Besides epididymis and normal developmental process of sexual cells taking place in testes, changes such as an increase in osmolarity, reduction of pH, activity of mitochondrial plates in the middle of flagellum, structure of outer mitochondrial membrane, compact fibers of oxonium, an increase in concentration of calcium ions, and cAMP in sperm cell are involved in motility of sperm.  According to the previous studies, motility is known as one of the important parameters of qualitative evaluation of sperm cell as an impaired motility extremely affects male fertility negatively and reduces fertilization of ovules.  Apart from sperm motility, morphology of sperm is influenced by cytotoxic agents that target testicular tissue. An increase in abnormal forms of sperm reduces chances of fertility. 
In this study, the focus is on the lithium ion (+Li) among the factors affecting sperm parameters negatively and reducing male fertility. The lithium ion is the effective substance of drugs known for treating manic depression that is often used as carbonate and chloride salts and long-term use of its therapeutic doses causes certain structural and functional disorders in different body organs despite its strong effect on reduction of disease's symptoms. , In this study, sperm concentration of the liquid extracted from the end of epididymis and percentage of motility and morphology of spermatozoa were examined under the influence of lithium carbonate.
| Materials and Methods|| |
Animal house and the course of treatment
Wistar adult male rats with a mean weight of 230 g were divided into three experimental groups and one control group, each with six rats. They were kept and treated at temperature of 23-25°C and a humidity of 60-75% for 48 days under 12h/12h light/dark cycles.
Lithium carbonate solution and used doses
The experimental groups were treated with 10, 20, and 30 mg/kg bw/day doses of lithium carbonate lithium provided by Tehran Darou Co. (with serial no. 8808), which was taken orally for a 48 day of spermatogenesis process. In each gavage, 0.5 mL of lithium carbonate solution (prepared out of sterile distilled water in order to balance daily normal water consumption) was given to the rats.
Sampling and evaluation of sperm parameters
The rats were anesthetized with 10% ketamine solution, 24 h after termination of treatment course. Their testicles and genital ducts were exposed by dissecting the skin of the lower abdomen in order to remove the distal part of epididymis. The removed epididymal tissue was cut into small pieces in 1 cc of Ham's F-10+ albumin solution with a ratio of 1 to 9 (provided from Isfahan's Royan Research Institute). The resulted sperm solution obtained was used to study sperm parameters including percentage of sperm motility, total sperm count, and determining percentage of normal and abnormal sperms, and diagnosing the type of abnormality. The sperms in the solution maintain their normal motility for 6 h and survive up to 12 h.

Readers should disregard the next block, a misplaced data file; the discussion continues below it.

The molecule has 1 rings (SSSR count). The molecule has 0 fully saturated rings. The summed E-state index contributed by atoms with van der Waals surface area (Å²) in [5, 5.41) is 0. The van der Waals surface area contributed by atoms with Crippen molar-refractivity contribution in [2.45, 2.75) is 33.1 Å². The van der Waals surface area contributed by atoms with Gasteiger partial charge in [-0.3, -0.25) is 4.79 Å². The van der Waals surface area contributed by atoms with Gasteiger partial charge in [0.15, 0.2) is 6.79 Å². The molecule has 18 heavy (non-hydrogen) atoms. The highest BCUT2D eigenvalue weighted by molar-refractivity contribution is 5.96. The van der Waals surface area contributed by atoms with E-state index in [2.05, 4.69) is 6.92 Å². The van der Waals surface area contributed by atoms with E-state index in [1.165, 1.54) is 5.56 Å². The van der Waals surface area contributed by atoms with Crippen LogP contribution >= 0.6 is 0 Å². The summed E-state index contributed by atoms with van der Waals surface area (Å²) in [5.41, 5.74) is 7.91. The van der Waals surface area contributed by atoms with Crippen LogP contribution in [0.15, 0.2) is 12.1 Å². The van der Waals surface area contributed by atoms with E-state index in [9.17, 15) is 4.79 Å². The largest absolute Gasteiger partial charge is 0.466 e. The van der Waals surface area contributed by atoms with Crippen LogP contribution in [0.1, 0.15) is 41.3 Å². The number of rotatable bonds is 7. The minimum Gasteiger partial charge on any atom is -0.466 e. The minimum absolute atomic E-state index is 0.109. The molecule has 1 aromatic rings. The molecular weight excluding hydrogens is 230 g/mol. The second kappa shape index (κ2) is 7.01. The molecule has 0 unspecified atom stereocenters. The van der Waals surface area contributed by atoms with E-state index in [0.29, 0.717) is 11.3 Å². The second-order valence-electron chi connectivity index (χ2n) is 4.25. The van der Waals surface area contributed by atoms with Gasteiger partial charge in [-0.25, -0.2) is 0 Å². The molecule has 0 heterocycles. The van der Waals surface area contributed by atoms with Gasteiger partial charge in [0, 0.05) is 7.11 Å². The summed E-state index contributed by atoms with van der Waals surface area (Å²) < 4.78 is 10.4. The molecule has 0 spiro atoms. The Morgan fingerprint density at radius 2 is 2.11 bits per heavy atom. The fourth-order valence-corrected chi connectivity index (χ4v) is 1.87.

Total sperm count obtained from the cauda epididymis
The sperm motility was inhibited by adding 50 μL of 10% formalin to the sperm solution, and then, total number of sperm cells was estimated in 1 mL of the sperm solution prepared on a neubauer slide with a magnification of ×10.
Determining the percentage of motile sperms
After several times of sampling, the solution containing epididymal pieces was placed in the laboratory environment and shaken gently for 20 minutes in order to extract the sperms. One drop of the sperm solution was placed on the slide, and the percentage of sperm motility with progressive movement was estimated using a light microscope with a magnification of ×10, then with ×40 in 10 fields, and the percentage of sperms with normal and abnormal morphology in the fields was recorded.
Papanicolaou staining for morphological analysis of sperm cells
In this method, the sperm fluid was fixated by adding 100 μL of 10% formalin, and then, a smear was made on the slide and Papanicolaou staining was carried out sequentially. The slide was immersed in 70% methanol for 15 min and rinsed by running tap water and then dipped in acid alcohol for 1 s and again rinsed in running tap water. After staining with OG-6 (orange) for 2-4 min, the slide was dipped in distilled water for 1 s and immersed in alcohol 1 for 1 s and then put in alcohol 2 for 2 s. Then, it was stained with EA-50 for 2-4 min. Once again, the slide was dipped in distilled water for 1 s and immersed in alcohol 1 for 1 s and then put in alcohol 2 for 2 s and air dried. Finally, the slide was immersed in xylene for 10 min and again air dried.
Morphology of the sperms in terms of normal and abnormal shape of the head and tail was analyzed in the prepared slides and mean data were recorded. 
Finally, the results of cell count were statistically analyzed by one-way ANOVA and Duncan post hoc tests using SPSS software and are shown in [Table 1] and [Figure 1],[Figure 2] and [Figure 3].
|Figure 1: Percentage of sperm cell motility in groups receiving lithium shows a dose-dependent reduction|
Click here to view
|Figure 2: Percentage of normal sperm cells obtained from cauda epididymis is reduced in treatment with lithium|